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Meadow Branch, EEP site in Robeson County

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Meadow Branch berm

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Meadow Branch site after functional uplift calculations
Mitigation Type and Location Enhance bottomland hardwood forest from Low to Medium Acres (appx.) Functional uplift – restoration equivalents (appx. acreage) 6.5 acre-equivalents

26 acres

Enhance riverine swamp 8 forest from Low to High
Preserve bottomland hardwood forest Restore bottomland hardwood forest by removing logging road 10 0.82

6
0 0.82

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Three Challenges

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Challenge 1: Compliance - crucial

Grossly underfunded by feds and state. Without oversight, no assurance that anything works (private or public; regulatory or scientific). Without recent DWQ study, we’d still be having meaningless debate about who does mitigation best in NC.

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Challenge 1 (cont.)
Important caveat – Don’t be surprised when regulators inspect sites and see something that you don’t.

Challenge for mitigation industry (private and public) – FUND POSITIONS. – Fee-based positions probably most realistic

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Challenge 2: Flexible mitigation – wetlands, streams and buffers
• Needed to increase options esp. in critical watersheds
● Urban ● HUCs with limited sites

• Examples for streams
● Edward’s Branch in Charlotte – stream credit for watershed level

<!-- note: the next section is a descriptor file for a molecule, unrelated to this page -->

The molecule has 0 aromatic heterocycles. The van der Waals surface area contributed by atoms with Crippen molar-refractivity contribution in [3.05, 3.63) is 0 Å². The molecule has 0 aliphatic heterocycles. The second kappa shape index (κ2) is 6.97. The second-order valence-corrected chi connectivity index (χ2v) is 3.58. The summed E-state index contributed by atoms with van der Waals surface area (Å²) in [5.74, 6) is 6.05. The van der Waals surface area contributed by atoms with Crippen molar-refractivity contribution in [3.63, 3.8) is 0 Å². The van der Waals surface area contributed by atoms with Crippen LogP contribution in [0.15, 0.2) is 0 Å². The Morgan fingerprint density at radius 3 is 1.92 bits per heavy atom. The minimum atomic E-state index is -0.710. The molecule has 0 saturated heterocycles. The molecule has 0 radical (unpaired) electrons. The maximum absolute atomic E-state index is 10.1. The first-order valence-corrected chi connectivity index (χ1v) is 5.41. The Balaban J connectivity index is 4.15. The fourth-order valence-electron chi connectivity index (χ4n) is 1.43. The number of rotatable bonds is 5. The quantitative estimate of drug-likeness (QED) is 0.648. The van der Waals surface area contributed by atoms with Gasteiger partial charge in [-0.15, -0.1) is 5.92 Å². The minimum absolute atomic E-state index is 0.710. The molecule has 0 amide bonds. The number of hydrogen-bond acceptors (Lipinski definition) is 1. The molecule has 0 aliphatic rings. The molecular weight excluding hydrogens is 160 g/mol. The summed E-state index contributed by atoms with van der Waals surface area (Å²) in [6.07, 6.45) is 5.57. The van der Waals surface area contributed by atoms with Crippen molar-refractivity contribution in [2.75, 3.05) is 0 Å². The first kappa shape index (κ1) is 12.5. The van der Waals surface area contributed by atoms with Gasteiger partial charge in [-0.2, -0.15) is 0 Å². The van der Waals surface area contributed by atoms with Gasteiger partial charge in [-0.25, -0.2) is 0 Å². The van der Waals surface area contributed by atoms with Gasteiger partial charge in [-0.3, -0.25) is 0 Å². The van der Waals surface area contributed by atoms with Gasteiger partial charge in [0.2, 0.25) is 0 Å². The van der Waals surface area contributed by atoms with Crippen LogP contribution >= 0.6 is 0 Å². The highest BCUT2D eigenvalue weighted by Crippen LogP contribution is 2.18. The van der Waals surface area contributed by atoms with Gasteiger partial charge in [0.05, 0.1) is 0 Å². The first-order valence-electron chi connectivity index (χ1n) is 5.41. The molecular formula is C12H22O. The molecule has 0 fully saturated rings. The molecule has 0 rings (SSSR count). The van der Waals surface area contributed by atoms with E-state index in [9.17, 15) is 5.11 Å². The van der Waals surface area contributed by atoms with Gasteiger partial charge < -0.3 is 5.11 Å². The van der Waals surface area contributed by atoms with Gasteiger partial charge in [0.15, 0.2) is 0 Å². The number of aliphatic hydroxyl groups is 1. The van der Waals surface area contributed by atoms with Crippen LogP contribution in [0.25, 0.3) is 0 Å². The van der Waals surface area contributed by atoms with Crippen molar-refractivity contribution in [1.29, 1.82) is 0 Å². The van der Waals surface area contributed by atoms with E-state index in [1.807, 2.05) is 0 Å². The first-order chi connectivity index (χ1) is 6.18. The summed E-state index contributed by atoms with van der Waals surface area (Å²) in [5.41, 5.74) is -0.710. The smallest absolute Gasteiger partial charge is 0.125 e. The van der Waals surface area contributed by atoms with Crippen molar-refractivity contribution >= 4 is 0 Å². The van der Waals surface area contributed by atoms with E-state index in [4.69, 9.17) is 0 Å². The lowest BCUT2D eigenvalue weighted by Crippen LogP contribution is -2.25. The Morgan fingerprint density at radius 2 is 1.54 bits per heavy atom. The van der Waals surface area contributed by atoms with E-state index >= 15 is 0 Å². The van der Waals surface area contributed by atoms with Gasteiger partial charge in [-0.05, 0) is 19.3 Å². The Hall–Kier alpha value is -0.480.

work ● Dam removal guidance ● Coastal plain headwater stream guidance

• Examples for wetlands?
• None in NC

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Coastal Headwater Stream Mitigation Site

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Challenge 2: Flexible mitigation (cont.)

More progress on flexible riparian buffer mitigation but still slow.

EMC authorized to do flexible buffer mitigation by state statute over a decade ago. Draft flexible buffer mitigation
– Draft rules before Water Quality Committee of EMC six times in past three years! – On WQC agenda for May 2012.

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Challenge 2 (cont.)

Expand buffer mitigation options esp. in service areas with few options for traditional mitigation.

Do not assume these options will be cheaper – most will be more expensive. Big Lesson: Often (always?) Flexible ≠ cheaper.

• Recommendation – discuss with your favorite EMC member to get rules to Public Hearing.
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Challenge 3: Functional uplift –

NC WAM/NC SAM is the tool! Everyone needs to think outside the box somewhat to make this work. Need to determine
– how to use, – how to monitor, – etc.

Interagency Review Team oversight/approval
– Allowable under existing DWQ 401 rules
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Challenge 3 (cont.)

Wetlands – Meadow Branch example (coastal plain)
● Functional uplift makes this site useful.

● Without functional uplift, site has 0.82 acres of restoration

equivalents. ● With functional uplift, site has 13.32 acres of restoration equivalents.

– Indian/Howard Creek example (piedmont)
● Functional uplift probably not useful since most wetlands small (<

1 acre). ● Largest site is 1.5 acres with 1.125 acres functional equivalents.
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Indian-Howard Creek wetland desperately in need of enhancement!

•Photo from DWQ
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Next speakers
• Will Harmon, Stream Mechanics – Can stream mitigation meet no net loss goals? • Eric Kulz, DWQ – Historical performance of mitigation from different sources. • Michael Ellison, EEP – Mitigation in an evolutionary context. • George Howard, Restoration Systems – Role of private mitigation banking. • Then - Panel Discussion and Questions